A popular and relatively hassle-free way to do farm or vineyard work is to join World-Wide Opportunities on Organic Farms (WWOOF). For a small registration fee you get access to a whole network of farms across France; to make your life even easier, they let you pay with Paypal.

The registration fee gives you access to the WWOOF France guidebook, published in paper (25€) as well as in an online format (15€). The guide contains listings of over 300 participating farms that you can contact and at which you can volunteer.

Time commitment varies from farm to farm; some want workers for only a few days or weeks and others want you to stick around several months. Working as a WWOOFer means you will get free room and board in exchange for labor, and you’ll probably end up working with some other interesting travelers from all around the world.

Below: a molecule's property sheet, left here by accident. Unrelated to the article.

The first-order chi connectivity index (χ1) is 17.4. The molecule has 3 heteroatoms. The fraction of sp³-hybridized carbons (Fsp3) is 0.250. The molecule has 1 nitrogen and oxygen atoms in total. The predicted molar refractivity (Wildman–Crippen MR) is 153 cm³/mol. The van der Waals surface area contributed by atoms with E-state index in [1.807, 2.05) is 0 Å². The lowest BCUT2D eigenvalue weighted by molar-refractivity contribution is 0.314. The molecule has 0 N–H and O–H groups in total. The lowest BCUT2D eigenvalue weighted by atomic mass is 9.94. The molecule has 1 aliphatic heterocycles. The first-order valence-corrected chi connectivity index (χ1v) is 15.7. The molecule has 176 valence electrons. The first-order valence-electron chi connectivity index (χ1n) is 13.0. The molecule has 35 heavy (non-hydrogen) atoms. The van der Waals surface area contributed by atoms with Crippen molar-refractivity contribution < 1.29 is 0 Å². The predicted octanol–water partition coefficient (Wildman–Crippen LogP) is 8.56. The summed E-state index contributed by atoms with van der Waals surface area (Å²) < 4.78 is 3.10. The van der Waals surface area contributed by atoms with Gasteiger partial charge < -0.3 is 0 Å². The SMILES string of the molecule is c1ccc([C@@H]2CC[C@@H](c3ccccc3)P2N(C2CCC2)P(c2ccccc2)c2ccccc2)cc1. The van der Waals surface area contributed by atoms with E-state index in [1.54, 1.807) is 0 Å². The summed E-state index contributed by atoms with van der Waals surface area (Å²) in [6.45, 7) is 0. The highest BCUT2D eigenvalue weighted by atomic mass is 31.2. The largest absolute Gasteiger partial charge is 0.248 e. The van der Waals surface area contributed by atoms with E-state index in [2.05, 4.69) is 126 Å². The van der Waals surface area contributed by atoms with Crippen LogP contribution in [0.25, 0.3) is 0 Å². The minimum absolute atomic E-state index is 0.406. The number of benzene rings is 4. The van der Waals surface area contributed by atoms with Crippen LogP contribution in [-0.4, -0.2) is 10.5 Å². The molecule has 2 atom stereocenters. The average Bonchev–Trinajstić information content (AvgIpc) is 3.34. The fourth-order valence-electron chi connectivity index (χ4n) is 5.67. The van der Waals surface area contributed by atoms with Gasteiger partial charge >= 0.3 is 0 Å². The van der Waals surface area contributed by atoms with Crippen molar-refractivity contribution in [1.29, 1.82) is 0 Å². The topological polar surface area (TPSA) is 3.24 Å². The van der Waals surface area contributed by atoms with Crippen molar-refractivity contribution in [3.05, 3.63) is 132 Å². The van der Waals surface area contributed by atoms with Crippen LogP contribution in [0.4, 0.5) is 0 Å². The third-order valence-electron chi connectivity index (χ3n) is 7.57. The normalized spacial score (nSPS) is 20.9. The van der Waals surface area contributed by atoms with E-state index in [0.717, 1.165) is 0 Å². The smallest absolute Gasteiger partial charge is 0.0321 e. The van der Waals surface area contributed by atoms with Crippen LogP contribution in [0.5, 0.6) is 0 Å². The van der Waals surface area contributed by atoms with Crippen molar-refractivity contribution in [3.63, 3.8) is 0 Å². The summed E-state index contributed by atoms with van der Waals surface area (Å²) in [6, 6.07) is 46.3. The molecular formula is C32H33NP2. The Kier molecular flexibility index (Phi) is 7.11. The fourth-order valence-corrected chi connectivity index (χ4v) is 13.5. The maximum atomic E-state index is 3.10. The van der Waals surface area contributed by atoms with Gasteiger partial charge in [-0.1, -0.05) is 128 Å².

Beyond vineyards and farms

Agricultural work might not be your life passion, but there are still several options for seeing rural France up close and personal – and cheap. One way is to partake in an archeological excavation or work on an historic site.

photo by Elsie McIver

There are several organizations that put together these kinds of work-trips, and although they require fees, they are minimal in exchange for the room, board and local experiences that you receive.

Workcamps through Service Civil International (SCI) require an application fee of $235. Although you are responsible for paying all travel expenses, room and board is covered. The two to three week volunteer projects range from environmental protection to renovating medieval castles.

Volunteers for Peace, based out of Vermont, offers over 300 programs in France for the upcoming summer months. The average project length is about three weeks and costs $300 plus a $30 VFP annual membership fee.